your online library and language lab
Contents > Author > Fable Aesop > The Father And His Sons 620 BC- 560 BC
Previous Next

Fable Aesop
The Father And His Sons
printer friendly version
A Father had a family of sons who were perpetually quarreling
among themselves. When he failed to heal their disputes by his
exhortations, he determined to give them a practical illustration
of the evils of disunion; and for this purpose he one day told them
to bring him a bundle of sticks. When they had done so, he placed
the faggot into the hands of each of them in succession, and ordered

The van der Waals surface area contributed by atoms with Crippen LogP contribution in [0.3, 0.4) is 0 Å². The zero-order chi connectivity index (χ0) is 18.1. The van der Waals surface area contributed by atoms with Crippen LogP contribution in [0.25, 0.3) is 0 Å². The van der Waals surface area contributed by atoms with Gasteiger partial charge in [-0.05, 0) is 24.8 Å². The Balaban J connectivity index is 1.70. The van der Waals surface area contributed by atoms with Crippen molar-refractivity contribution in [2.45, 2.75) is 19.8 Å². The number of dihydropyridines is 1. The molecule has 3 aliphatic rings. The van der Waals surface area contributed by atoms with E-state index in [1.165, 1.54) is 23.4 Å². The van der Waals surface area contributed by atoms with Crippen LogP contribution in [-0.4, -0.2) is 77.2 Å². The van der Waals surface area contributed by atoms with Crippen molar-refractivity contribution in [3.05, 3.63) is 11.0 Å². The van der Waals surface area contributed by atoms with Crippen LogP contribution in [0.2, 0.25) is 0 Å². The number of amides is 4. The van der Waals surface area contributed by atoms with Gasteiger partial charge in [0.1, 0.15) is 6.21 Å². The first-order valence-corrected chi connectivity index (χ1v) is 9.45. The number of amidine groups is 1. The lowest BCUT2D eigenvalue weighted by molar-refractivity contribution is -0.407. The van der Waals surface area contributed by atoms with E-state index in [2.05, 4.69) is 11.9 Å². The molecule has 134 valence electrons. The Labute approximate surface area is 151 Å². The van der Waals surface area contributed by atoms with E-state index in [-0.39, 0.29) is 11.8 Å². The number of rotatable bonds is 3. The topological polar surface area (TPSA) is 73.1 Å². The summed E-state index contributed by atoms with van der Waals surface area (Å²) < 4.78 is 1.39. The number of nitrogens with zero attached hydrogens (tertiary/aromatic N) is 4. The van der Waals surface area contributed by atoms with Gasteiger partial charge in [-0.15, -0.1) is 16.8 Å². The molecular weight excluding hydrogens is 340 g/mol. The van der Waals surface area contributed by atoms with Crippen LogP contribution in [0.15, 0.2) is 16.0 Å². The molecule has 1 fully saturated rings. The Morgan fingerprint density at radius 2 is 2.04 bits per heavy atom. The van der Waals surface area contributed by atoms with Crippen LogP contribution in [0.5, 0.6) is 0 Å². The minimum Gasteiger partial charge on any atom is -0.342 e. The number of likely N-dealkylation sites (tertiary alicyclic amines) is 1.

them to break it in pieces. They tried with all their strength, and
were not able to do it. He next opened the faggot, took the sticks
separately, one by one, and again put them into his sons' hands,
upon which they broke them easily. He then addressed them in
these words: "My sons, if you are of one mind, and unite to assist
each other, you will be as this faggot, uninjured by all the attempts
of your enemies; but if you are divided among yourselves, you will
be broken as easily as these sticks."

(Translated by George Fyler Townsend, 1814-1900)

Previous Next

14427533 visitors
· 8908 texts · 2350 recordings · 957 authors · 194 readers

· Home · Index · Audio Clips · Links · Feedback · About Us · Contact Us ·

Copyright © All Rights Reserved.